As reported earlier, a NH jury has found a man not guilty of growing cannabis in the first-ever (that I know of) use of jury nullification in NH! Now one of the jurors, who happens to be a Free State Project participant, Cathleen, is speaking out.
Below is her written statement about her experience on the jury and here is a link to this evening’s episode of Free Talk Live, where we had Cathleen on-air to discuss.
I don’t believe in divine intervention but providence definitely was in play. To put me in the spot, the enviable spot, of a jury seat with a sympathetic defendant accused of growing pot for personal use. Not only was I lucky enough to be placed on that jury, I was lucky to not have had previous knowledge of the defendant or the case as it all came down rather close to home. About a mile away from my home to be more specific.
On July 9, 2009 a military helicopter buzzed and circled the defendant’s home and likely mine as well. Pictures, warrant, search and seizure ensued. These were the facts laid out before us. There wasn’t any conflicting testimony, none. It’s pot; he grew it; he knew it. But not case closed.
Attorney Sisti’s opening remarks told the story. The facts were only part of the story. The real question was whether a guilty verdict was the just thing to do. Testimony was cut and dried like the evidence.
Closing remarks were more impassioned. Attorney Sisti laid out what nullification was for us. The key to the explanation was the difference between must and should in the judge’s instructions. The prosecutor’s closing arguments were framed to leave the impression that nullification was only for the most extraordinary cases and gave a life or death example.
Deliberations began slowly and disorganized. When someone asked if anyone knew about nullification, I gave a brief explanation of it, mentioning FIJA and that nullification helped end alcohol prohibition. There was little discussion. The facts of the case and whether intent was clear given the defendant’s claim of legal protection for his religious sacramental use of marijuana was discussed.
When the search was discussed, I disclosed that I knew where the house was as it was near my house. This earned me an invitation to the judge’s chambers. I am pleased to say that marble and mahogany were not apparent. His concern was that the jury might be compromised by this information was put before the attorneys and the other jurors. None of this deemed to influence us, so we all went back to deliberating. Close call.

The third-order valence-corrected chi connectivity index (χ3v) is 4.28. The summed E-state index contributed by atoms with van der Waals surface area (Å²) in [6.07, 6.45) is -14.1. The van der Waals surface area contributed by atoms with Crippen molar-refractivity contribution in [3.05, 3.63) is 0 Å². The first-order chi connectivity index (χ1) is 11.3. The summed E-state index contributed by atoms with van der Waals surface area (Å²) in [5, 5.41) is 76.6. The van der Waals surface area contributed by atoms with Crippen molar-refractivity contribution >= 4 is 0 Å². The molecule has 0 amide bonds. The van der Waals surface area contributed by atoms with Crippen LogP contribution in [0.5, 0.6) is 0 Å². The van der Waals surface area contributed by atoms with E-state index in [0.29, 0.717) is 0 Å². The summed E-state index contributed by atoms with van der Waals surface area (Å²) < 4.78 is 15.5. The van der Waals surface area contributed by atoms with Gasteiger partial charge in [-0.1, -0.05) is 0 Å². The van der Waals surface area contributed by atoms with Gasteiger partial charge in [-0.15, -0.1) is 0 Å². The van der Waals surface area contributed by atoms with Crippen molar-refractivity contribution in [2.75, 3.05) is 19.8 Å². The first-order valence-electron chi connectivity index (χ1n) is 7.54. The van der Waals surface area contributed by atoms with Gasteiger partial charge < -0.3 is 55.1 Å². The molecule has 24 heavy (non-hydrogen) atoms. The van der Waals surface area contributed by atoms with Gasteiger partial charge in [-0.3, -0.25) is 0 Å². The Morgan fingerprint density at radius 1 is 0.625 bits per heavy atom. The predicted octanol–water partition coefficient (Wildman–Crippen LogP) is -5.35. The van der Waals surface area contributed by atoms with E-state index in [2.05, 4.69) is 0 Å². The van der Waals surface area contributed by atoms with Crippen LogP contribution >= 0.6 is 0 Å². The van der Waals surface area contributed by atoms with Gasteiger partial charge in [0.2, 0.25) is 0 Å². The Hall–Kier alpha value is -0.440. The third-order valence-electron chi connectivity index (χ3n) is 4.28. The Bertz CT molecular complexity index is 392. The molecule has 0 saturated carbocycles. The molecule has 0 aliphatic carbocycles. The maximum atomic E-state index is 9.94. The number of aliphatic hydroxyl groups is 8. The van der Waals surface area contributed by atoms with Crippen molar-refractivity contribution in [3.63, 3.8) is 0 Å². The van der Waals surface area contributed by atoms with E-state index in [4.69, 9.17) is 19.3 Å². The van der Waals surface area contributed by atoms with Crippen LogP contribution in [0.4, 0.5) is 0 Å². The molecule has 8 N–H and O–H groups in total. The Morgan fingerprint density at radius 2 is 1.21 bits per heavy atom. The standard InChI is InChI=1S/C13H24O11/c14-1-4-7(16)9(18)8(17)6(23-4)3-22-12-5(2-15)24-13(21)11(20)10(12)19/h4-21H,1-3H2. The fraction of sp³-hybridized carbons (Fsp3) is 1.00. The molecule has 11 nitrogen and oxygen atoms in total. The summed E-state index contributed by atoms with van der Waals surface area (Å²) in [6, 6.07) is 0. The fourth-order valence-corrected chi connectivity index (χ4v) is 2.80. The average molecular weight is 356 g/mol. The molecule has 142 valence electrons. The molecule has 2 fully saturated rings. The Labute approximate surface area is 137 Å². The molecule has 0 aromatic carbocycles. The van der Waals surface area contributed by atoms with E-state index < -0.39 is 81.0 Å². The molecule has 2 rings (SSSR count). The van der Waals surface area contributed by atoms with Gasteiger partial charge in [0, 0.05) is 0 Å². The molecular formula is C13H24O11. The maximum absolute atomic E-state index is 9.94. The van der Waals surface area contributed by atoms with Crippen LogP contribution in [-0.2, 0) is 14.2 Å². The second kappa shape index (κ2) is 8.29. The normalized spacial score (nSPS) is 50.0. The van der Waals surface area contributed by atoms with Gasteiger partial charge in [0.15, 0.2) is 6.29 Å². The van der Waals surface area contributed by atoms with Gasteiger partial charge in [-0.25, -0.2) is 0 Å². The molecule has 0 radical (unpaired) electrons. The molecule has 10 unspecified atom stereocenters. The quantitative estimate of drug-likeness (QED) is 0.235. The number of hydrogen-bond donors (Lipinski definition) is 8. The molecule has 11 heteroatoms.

This jury did have a diverse a makeup as can be expected in NH. There were a variety of individuals from a range of walks of life if not ethnic diversity. After a couple of hours, we felt at an impasse. People of both sides of the guilty/not guilty divide couldn’t see a way to come together. The judge instructed us to keep at it. A break for the night was needed to clear thoughts and concerns.
The next morning was more organized and with more discussion of intent. The consensus was forming though toward guilt. We could clearly see the defense was resting its case on the nullification argument. We put the facts aside to give nullification consideration. The written definition was requested and posted on a chalk board. Some discussion occurred regarding what would be extraordinary enough to nullify. Several law and order proponents (not to say we all don’t want some law and order) had serious concerns about the precedent a not guilty verdict would set. What kind of chaos would ensue if this became common? Would finding this defendant not guilty give him a pass to keep on breaking the law? One by one the responses were offered and chewed upon. I fully expected a deadlock. One juror even felt relief at the prospect on the chance that the prosecution would retry.
The turning point was when one of the jurors declared that after reading the definition on nullification its reliance on “conscientious feeling” and “fair result”. It nowhere said extraordinary. And thus the last three jurors agreed that they could nullify.